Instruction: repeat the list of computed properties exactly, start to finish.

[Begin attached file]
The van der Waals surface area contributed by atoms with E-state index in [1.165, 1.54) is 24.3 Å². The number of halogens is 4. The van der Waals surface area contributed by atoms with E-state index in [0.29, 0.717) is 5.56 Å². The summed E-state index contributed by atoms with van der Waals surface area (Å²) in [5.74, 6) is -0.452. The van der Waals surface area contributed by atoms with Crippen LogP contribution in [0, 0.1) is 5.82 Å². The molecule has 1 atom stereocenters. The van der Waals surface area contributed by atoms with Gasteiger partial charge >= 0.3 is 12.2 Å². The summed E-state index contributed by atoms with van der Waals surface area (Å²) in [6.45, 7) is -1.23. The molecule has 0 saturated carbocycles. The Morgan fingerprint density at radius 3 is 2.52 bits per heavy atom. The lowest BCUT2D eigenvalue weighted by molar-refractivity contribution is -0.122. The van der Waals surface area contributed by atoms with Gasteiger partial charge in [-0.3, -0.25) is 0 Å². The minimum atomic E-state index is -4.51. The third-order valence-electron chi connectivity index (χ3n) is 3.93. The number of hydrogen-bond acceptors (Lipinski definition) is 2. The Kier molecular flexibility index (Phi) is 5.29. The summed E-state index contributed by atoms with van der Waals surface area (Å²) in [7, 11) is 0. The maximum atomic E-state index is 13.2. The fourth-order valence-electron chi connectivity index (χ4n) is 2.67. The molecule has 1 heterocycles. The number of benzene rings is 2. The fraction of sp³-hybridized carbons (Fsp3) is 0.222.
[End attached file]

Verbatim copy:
The van der Waals surface area contributed by atoms with E-state index in [1.165, 1.54) is 24.3 Å². The number of halogens is 4. The van der Waals surface area contributed by atoms with E-state index in [0.29, 0.717) is 5.56 Å². The summed E-state index contributed by atoms with van der Waals surface area (Å²) in [5.74, 6) is -0.452. The van der Waals surface area contributed by atoms with Crippen LogP contribution in [0, 0.1) is 5.82 Å². The molecule has 1 atom stereocenters. The van der Waals surface area contributed by atoms with Gasteiger partial charge >= 0.3 is 12.2 Å². The summed E-state index contributed by atoms with van der Waals surface area (Å²) in [6.45, 7) is -1.23. The molecule has 0 saturated carbocycles. The Morgan fingerprint density at radius 3 is 2.52 bits per heavy atom. The lowest BCUT2D eigenvalue weighted by molar-refractivity contribution is -0.122. The van der Waals surface area contributed by atoms with Gasteiger partial charge in [-0.3, -0.25) is 0 Å². The minimum atomic E-state index is -4.51. The third-order valence-electron chi connectivity index (χ3n) is 3.93. The number of hydrogen-bond acceptors (Lipinski definition) is 2. The Kier molecular flexibility index (Phi) is 5.29. The summed E-state index contributed by atoms with van der Waals surface area (Å²) in [7, 11) is 0. The maximum atomic E-state index is 13.2. The fourth-order valence-electron chi connectivity index (χ4n) is 2.67. The molecule has 1 heterocycles. The number of benzene rings is 2. The fraction of sp³-hybridized carbons (Fsp3) is 0.222.